In Defense of Roe v. Wade

BY DAVID ’02

In the debate over abortion, one issue that seems to have been swept under the rug is the propriety of the 1973 Roe v. Wade decision itself. The mantra of “Judicial Activism” has been repeated so often that many people on both the Left and the Right seem to have accepted the notion that, for good or bad, Roe v. Wade was an instance of extreme judicial activism, a case of judicial legislation. Indeed, many point to the Roe decision as the most egregious example of such. I think this is a mistake.

Whether one believes that the act of abortion is morally wrong or not is obviously irrelevant to the calculus of whether Roe v. Wade was properly decided. What was and remains at issue is whether a state has the right under the U.S. Constitution to criminalize abortions and their facilitation. If one accepts that there is at least a minimum right to privacy against state action contained in the Bill of Rights and the Fourteenth Amendment, then it seems fairly clear that a state must justify any intrusion into a citizen’s privacy with some sort of state interest, whether “significant,” “substantial” or “compelling.” And until fetuses are considered legal “persons,” it seems extraordinarily difficult to make a coherent argument that there is a compelling state interest in a State prohibition on abortions.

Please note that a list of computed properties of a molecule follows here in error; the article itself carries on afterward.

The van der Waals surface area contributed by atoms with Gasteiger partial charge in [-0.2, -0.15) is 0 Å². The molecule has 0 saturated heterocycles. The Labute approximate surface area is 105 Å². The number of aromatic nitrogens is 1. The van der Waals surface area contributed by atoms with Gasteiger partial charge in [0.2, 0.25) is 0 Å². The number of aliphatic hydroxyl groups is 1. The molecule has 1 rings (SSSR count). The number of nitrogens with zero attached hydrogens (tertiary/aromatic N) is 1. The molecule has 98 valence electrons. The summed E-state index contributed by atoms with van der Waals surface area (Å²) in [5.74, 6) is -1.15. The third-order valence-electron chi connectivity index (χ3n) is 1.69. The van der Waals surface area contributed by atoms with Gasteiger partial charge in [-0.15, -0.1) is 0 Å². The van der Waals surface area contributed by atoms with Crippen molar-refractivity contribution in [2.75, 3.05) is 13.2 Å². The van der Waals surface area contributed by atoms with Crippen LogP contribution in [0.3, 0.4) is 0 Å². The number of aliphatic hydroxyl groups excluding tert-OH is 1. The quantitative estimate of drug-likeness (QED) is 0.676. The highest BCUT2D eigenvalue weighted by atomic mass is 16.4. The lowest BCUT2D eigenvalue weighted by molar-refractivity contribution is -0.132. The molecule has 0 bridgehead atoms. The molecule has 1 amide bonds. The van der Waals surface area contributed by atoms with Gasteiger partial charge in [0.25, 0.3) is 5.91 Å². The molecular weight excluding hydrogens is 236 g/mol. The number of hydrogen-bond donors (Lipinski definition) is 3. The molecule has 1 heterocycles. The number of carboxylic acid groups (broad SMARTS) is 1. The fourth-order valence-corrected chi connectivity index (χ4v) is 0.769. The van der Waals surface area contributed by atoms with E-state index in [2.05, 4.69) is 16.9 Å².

Now the first thing that Roe critics attack is the “judicially created” implied right to privacy. Admittedly, this is the weakest link in the reasoning of the Roe Court. The Constitution does not explicitly mention such a right. However, what I would point out is that, as Brennan describes, there is a long line of decisions, dating back at least to the late 1800s, wherein the Court has seemingly enforced some sort of privacy right against state action, whether in the context of viewing pornography in one’s home, protection against wiretaps and other surveillance, the use of contraception, or protection against forced stomach-pumping. As such, one can minimally claim that a large number of justices since the adoption of the Fourteenth Amendment have interpreted the Constitution to include such a right against intrusive State interference. Therefore, one can boldly state that there is at least a reasonable interpretation of the Constitution that includes some right to privacy against the states. And unless one is a Confederacy advocate who believes that the Fourteenth Amendment should have no or little effect upon the autonomy of the states, one might take pause to consider the ramifications of an alternative interpretation. In the absence of a right to privacy against state ac-tion, what would prevent the leaders of Massachu-setts from implementing, say, a mandatory diet of wheatgrass juice and clam chowder on its residents?

If we accept that there is even a minimal right to privacy embodied in the Fourteenth Amendment, whether in the Due Process Clause, or in its Privileges and Immunities Clause, it would seem apparent that when a state acts or legislates in a way that intrudes on individual privacy, it needs to justify such intrusions. Clearly legislation that prohibits the ability of women to have abortions is an intrusion into their sphere of privacy (just as a law that would require women to have abortions would be), and so it follows that the State needs to provide a justification for such an intrusion.